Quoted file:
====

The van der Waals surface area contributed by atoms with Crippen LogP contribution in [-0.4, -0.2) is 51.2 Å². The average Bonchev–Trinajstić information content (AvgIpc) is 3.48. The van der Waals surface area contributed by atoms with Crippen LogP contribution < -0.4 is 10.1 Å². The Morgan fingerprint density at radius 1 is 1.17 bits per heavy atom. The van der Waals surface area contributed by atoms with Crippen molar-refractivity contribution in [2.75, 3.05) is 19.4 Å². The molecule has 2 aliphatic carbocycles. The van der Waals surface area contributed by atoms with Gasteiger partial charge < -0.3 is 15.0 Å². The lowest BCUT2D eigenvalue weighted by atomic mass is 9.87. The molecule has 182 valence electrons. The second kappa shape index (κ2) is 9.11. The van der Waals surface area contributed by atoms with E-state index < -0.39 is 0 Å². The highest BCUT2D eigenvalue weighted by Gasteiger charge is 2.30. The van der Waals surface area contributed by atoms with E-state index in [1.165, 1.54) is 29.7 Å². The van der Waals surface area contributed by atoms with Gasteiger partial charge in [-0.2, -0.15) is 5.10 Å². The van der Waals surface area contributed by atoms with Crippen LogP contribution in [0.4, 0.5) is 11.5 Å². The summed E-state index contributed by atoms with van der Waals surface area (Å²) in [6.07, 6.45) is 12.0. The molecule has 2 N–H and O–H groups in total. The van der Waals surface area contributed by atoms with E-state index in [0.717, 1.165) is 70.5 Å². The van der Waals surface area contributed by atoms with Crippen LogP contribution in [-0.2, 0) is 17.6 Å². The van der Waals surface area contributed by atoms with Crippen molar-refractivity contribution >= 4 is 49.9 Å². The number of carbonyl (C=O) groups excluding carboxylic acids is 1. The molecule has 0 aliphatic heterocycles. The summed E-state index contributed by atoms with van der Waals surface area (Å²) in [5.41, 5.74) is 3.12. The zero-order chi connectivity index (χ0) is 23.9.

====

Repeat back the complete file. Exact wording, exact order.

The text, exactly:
The van der Waals surface area contributed by atoms with Crippen LogP contribution in [-0.4, -0.2) is 51.2 Å². The average Bonchev–Trinajstić information content (AvgIpc) is 3.48. The van der Waals surface area contributed by atoms with Crippen LogP contribution < -0.4 is 10.1 Å². The Morgan fingerprint density at radius 1 is 1.17 bits per heavy atom. The van der Waals surface area contributed by atoms with Crippen molar-refractivity contribution in [2.75, 3.05) is 19.4 Å². The molecule has 2 aliphatic carbocycles. The van der Waals surface area contributed by atoms with Gasteiger partial charge < -0.3 is 15.0 Å². The lowest BCUT2D eigenvalue weighted by atomic mass is 9.87. The molecule has 182 valence electrons. The second kappa shape index (κ2) is 9.11. The van der Waals surface area contributed by atoms with E-state index < -0.39 is 0 Å². The highest BCUT2D eigenvalue weighted by Gasteiger charge is 2.30. The van der Waals surface area contributed by atoms with E-state index in [1.165, 1.54) is 29.7 Å². The van der Waals surface area contributed by atoms with Gasteiger partial charge in [-0.2, -0.15) is 5.10 Å². The van der Waals surface area contributed by atoms with Crippen LogP contribution in [0.4, 0.5) is 11.5 Å². The summed E-state index contributed by atoms with van der Waals surface area (Å²) in [6.07, 6.45) is 12.0. The molecule has 2 N–H and O–H groups in total. The van der Waals surface area contributed by atoms with E-state index in [0.717, 1.165) is 70.5 Å². The van der Waals surface area contributed by atoms with Crippen LogP contribution in [-0.2, 0) is 17.6 Å². The van der Waals surface area contributed by atoms with Crippen molar-refractivity contribution >= 4 is 49.9 Å². The number of carbonyl (C=O) groups excluding carboxylic acids is 1. The molecule has 0 aliphatic heterocycles. The summed E-state index contributed by atoms with van der Waals surface area (Å²) in [5.41, 5.74) is 3.12. The zero-order chi connectivity index (χ0) is 23.9.